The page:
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The positive effects of an antimicrobial stewardship program targeting outpatient hemodialysis facilities

Published online by Cambridge University Press:  26 September 2018

Erika M. C. D’Agata*
Affiliation:
Division of Infectious Diseases, Rhode Island Hospital, Brown University, Providence, Rhode Island
Curt C. Lindberg
Affiliation:
Billings Clinic, Billings, Montana
Claire M. Lindberg
Affiliation:
Department of Nursing, The College of New Jersey, Ewing Township, New Jersey
Gemma Downham
Affiliation:
AtlantiCare Regional Medical Center, Pomona, New Jersey
Brandi Esposito
Affiliation:
AtlantiCare Regional Medical Center, Pomona, New Jersey
Douglas Shemin
Affiliation:
Division of Nephrology, Rhode Island Hospital, Brown University, Providence, Rhode Island
Sophia Rosen
Affiliation:
Fresenius Medical Care North America, Burlington, Massachusetts
*
Author for correspondence: Erika M.C. D’Agata MD, MPH, Division of Infectious Diseases, Brown University, 593 Eddy Street, Aldrich 720, Providence, RI. E-mail: edagata@lifespan.org

Abstract

Background

Antimicrobial stewardship programs are effective in optimizing antimicrobial prescribing patterns and decreasing the negative outcomes of antimicrobial exposure, including the emergence of multidrug-resistant organisms. In dialysis facilities, 30%–35% of antimicrobials are either not indicated or the type of antimicrobial is not optimal. Although antimicrobial stewardship programs are now implemented nationwide in hospital settings, programs specific to the maintenance dialysis facilities have not been developed.

Objective

To quantify the effect of an antimicrobial stewardship program in reducing antimicrobial prescribing.

Study design and setting

An interrupted time-series study in 6 outpatient hemodialysis facilities was conducted in which mean monthly antimicrobial doses per 100 patient months during the 12 months prior to the program were compared to those in the 12-month intervention period.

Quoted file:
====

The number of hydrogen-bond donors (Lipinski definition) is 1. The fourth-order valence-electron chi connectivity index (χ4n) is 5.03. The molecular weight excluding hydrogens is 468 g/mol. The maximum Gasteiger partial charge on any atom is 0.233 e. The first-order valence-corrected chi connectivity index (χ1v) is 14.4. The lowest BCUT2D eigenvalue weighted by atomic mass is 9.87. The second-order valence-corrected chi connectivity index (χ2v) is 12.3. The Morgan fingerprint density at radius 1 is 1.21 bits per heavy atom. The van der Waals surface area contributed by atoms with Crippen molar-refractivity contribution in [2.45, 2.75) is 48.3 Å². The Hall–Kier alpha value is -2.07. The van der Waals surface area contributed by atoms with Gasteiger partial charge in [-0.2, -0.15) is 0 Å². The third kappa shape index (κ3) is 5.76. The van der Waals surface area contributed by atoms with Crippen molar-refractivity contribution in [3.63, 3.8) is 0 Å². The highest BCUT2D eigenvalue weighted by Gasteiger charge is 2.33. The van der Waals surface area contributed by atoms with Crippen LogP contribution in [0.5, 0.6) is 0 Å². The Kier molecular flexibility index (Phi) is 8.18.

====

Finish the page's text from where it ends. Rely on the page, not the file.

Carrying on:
Results

Implementation of the antimicrobial stewardship program was associated with a 6% monthly reduction in antimicrobial doses per 100 patient months during the intervention period (P=.02). The initial mean of 22.6 antimicrobial doses per 100 patient months decreased to a mean of 10.5 antimicrobial doses per 100 patient months at the end of the intervention. There were no significant changes in antimicrobial use by type, including vancomycin. Antimicrobial adjustments were recommended for 30 of 145 antimicrobial courses (20.6%) for which there were sufficient clinical data. The most frequent reasons for adjustment included de-escalation from vancomycin to cefazolin for methicillin-susceptible Staphylococcus aureus infections and discontinuation of antimicrobials when criteria for presumed infection were not met.

Conclusions

Within 6 hemodialysis facilities, implementation of an antimicrobial stewardship was associated with a decline in antimicrobial prescribing with no negative effects.

Type
Original Article
Copyright
© 2018 by The Society for Healthcare Epidemiology of America. All rights reserved. 

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Footnotes

Cite this article: D’Agata EMC, et al. (2018). The positive effects of an antimicrobial stewardship program targeting outpatient hemodialysis facilities. Infection Control & Hospital Epidemiology 2018, 39, 1400–1405. doi: 10.1017/ice.2018.237

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